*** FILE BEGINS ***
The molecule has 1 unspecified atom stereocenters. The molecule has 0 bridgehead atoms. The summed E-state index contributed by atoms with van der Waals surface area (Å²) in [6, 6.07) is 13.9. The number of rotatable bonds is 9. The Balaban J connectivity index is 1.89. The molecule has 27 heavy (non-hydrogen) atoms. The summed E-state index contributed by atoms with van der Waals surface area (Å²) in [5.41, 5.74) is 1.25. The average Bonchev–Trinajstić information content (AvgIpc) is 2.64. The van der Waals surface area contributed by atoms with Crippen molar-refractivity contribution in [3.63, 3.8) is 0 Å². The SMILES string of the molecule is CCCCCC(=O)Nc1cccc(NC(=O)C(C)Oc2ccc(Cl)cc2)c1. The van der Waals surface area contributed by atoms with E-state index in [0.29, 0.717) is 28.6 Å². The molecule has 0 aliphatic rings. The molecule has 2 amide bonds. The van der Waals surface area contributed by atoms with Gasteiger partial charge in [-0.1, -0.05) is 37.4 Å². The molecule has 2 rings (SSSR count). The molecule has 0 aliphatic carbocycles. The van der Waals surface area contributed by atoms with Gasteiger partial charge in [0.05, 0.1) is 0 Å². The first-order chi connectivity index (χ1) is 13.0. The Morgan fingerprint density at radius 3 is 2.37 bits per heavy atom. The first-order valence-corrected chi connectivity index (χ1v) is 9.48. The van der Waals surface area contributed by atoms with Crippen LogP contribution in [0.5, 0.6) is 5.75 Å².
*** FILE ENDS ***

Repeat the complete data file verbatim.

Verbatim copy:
The molecule has 1 unspecified atom stereocenters. The molecule has 0 bridgehead atoms. The summed E-state index contributed by atoms with van der Waals surface area (Å²) in [6, 6.07) is 13.9. The number of rotatable bonds is 9. The Balaban J connectivity index is 1.89. The molecule has 27 heavy (non-hydrogen) atoms. The summed E-state index contributed by atoms with van der Waals surface area (Å²) in [5.41, 5.74) is 1.25. The average Bonchev–Trinajstić information content (AvgIpc) is 2.64. The van der Waals surface area contributed by atoms with Crippen molar-refractivity contribution in [3.63, 3.8) is 0 Å². The SMILES string of the molecule is CCCCCC(=O)Nc1cccc(NC(=O)C(C)Oc2ccc(Cl)cc2)c1. The van der Waals surface area contributed by atoms with E-state index in [0.29, 0.717) is 28.6 Å². The molecule has 0 aliphatic rings. The molecule has 2 amide bonds. The van der Waals surface area contributed by atoms with Gasteiger partial charge in [-0.1, -0.05) is 37.4 Å². The molecule has 2 rings (SSSR count). The molecule has 0 aliphatic carbocycles. The van der Waals surface area contributed by atoms with Gasteiger partial charge in [0.05, 0.1) is 0 Å². The first-order chi connectivity index (χ1) is 13.0. The Morgan fingerprint density at radius 3 is 2.37 bits per heavy atom. The first-order valence-corrected chi connectivity index (χ1v) is 9.48. The van der Waals surface area contributed by atoms with Crippen LogP contribution in [0.5, 0.6) is 5.75 Å².